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The Welsh 3000 Challenge

April 11, 2011 Leave a comment

Some very good friends of mine are planning to do the Welsh 3000 Challenge later this year, and as keen walkers, me and A invited ourselves along to one of their practice walks this weekend.

There are 15 peaks over 3000 ft (about 915m) in Snowdonia, North Wales, and the challenge is to walk up and down (or traverse) all of them within a 24 hour period.

The usual route is to start with Snowdon itself (the tallest peak at 3560ft/1085m) and then head northwards ticking off dangerous Crib Goch and difficult Tryfan before crossing the A5 road, scrambling up the seemingly endless Pen yr Ole Wen and then heading off through the undulating Carnedd range to the final peak Foel Fras.

This weekend, as 3 of our group of 5 had no intention of doing the whole thing later on in June, we opted for the easier second half and were rewarded with fantastic weather, brilliant views and an exhilarating 7 hours of pretty tough, but very enjoyable walking. This photo was taken by me from somewhere up our second peak looking back towards Tryfan, with the A5 skirting Llyn Ogwen lake below and Snowdon just visible in the distance.

Enjoyable though our day was though, I don’t think I’d be able to do the whole 15 peaks. Our “easy” walk took us just under 7 hours and I for one was glad to reach the finish. My friends are hoping to do it all in less than 16 hours, during which time they’ll walk more than 30 miles, start (and possibly finish) in darkness and if I know them, wear an increasingly bizarre range of head gear….

I wish them both well.

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Liverpool Metropolitan Cathederal & William George Mitchell

April 11, 2011 3 comments

We were in Liverpool a couple of weekends ago and we took the opportunity to visit the Metropolitan Cathedral.

Designed in the early 1960’s by Frederick Gibberd, this stunning building was the result of a competition to design a replacement for the partially finished design of Sir Edwin Lutyens. Lutyen’s proposal was begun in 1933 and upon completion would have been the second largest Cathedral in the world, with the worlds largest dome. Unfortunately for Mr. Lutyens, WWII happened and what with one thing and another, the post war Catholic Community of Liverpool found it could no longer afford such a grand gesture.

A reduced (and much derided) design was produced by Adrian Gilbert Scott (the brother of Giles, the man famous for giving us the red K2 phone boxes and Battersea Power Station) and its rejection at the end of 1950’s paved the way for a completely new approach. The new proposal had to incorporate the completed crypt of Lutyen’s design, and had to allow over 2000 people to be able to see the altar at any one time. The Catholic Diocese of Liverpool had been much impressed with Coventry’s new Cathedral (consecrated in 1962) and appointed its architect Basil Spence to the board of judges. As such, Gibberd’s throughly modern proposal found a receptive audience and work began in 1962.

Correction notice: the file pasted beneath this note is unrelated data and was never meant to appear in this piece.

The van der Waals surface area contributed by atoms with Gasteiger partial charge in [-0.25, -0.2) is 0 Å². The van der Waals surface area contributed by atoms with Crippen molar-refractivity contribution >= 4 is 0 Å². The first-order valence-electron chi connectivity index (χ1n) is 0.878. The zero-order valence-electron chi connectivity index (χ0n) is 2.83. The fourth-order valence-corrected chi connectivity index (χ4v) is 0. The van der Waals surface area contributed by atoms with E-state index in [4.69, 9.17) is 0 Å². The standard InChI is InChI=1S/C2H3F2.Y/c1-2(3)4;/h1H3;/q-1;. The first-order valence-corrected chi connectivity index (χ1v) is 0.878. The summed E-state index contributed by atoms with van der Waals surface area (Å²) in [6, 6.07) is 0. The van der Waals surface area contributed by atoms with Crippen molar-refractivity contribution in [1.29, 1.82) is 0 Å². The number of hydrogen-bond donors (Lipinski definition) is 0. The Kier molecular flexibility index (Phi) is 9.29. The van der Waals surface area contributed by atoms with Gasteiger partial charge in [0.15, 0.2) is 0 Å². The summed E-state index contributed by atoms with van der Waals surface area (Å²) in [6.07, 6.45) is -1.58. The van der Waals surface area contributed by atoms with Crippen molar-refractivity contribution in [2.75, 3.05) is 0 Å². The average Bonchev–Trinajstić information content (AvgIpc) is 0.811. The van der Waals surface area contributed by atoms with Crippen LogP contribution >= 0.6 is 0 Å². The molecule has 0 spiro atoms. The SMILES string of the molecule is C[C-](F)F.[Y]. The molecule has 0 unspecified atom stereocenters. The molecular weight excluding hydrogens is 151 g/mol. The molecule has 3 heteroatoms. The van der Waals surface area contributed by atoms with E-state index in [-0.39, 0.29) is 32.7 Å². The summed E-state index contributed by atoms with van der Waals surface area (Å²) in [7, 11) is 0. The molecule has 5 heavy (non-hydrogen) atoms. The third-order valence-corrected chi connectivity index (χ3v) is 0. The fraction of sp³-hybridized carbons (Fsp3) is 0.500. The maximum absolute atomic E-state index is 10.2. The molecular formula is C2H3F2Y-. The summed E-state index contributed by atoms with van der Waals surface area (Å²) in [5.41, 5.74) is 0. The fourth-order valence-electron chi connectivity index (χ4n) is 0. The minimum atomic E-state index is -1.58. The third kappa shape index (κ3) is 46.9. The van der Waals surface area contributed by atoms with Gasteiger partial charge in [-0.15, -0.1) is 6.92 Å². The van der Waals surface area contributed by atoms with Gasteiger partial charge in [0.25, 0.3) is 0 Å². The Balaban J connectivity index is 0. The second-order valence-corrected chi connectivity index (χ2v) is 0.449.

When we were there I was taken not only with the wonderful interior (which even for a complete non believer like me, really is amazing, full of colour and space ) but also by the external sculptural works of William Mitchell.

At either side of the main entrance to the building are two huge panels. They look as if they are made from some form of cast or wrought copper or bronze, but are in fact made from glass reinforced plastic (GRP).

The inspiration for these fantastic works is taken from Revelation 4 which describes the animals John saw looking up into heaven…

“And round the throne were four beasts full of eyes before and behind.
And the first beast was like a lion and the second beast like a calf, and the third beast had a face as a man and the fourth beast was as a flying eagle.
And the four beasts had each of them six wings about him and they were full of eyes within.”

Whilst the idea of organised religion leaves me totally cold, I do think this wonderful work sums up the rather bizarre biblical descriptions with immense success… there are eyes and wings everywhere, and the face of the man is breathtaking (especially close up)

Mitchell also designed and executed the stone carving on the huge bell tower that rises above the Cathedrals entrance pavilion.

If you get the time to have a look at some of the other works on his web site, it’s surprising¬† to me that Mitchell is not more widely known and respected. His work has a very strong sense of style which not only incorporates large, bold images and shapes but is then beautifully executed through the use of unusual materials and techniques.

I particularly like “The Story of Wool” bas relief on the International Wool Secretariat building (although this black and white, presumably contemporary, image is the only one I can find and as such I can’t actually confirm if it still exists)

I think I can feel the need for some futher research…

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